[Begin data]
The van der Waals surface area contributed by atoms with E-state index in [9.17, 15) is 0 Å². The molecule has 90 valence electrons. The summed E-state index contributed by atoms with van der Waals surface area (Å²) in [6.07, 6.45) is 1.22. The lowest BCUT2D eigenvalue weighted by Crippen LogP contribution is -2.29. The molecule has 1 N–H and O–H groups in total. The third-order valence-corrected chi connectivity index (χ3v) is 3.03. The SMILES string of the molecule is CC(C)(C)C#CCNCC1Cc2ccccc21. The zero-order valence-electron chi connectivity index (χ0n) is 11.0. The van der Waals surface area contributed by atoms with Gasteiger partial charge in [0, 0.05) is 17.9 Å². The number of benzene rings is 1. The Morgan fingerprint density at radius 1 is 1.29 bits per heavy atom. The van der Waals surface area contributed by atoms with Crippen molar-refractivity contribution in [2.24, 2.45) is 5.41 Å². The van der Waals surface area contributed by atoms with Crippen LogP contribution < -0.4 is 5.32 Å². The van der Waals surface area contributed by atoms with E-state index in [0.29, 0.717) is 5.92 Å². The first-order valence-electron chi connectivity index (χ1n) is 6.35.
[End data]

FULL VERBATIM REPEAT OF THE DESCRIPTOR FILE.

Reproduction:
The van der Waals surface area contributed by atoms with E-state index in [9.17, 15) is 0 Å². The molecule has 90 valence electrons. The summed E-state index contributed by atoms with van der Waals surface area (Å²) in [6.07, 6.45) is 1.22. The lowest BCUT2D eigenvalue weighted by Crippen LogP contribution is -2.29. The molecule has 1 N–H and O–H groups in total. The third-order valence-corrected chi connectivity index (χ3v) is 3.03. The SMILES string of the molecule is CC(C)(C)C#CCNCC1Cc2ccccc21. The zero-order valence-electron chi connectivity index (χ0n) is 11.0. The van der Waals surface area contributed by atoms with Gasteiger partial charge in [0, 0.05) is 17.9 Å². The number of benzene rings is 1. The Morgan fingerprint density at radius 1 is 1.29 bits per heavy atom. The van der Waals surface area contributed by atoms with Crippen molar-refractivity contribution in [2.24, 2.45) is 5.41 Å². The van der Waals surface area contributed by atoms with Crippen LogP contribution < -0.4 is 5.32 Å². The van der Waals surface area contributed by atoms with E-state index in [0.29, 0.717) is 5.92 Å². The first-order valence-electron chi connectivity index (χ1n) is 6.35.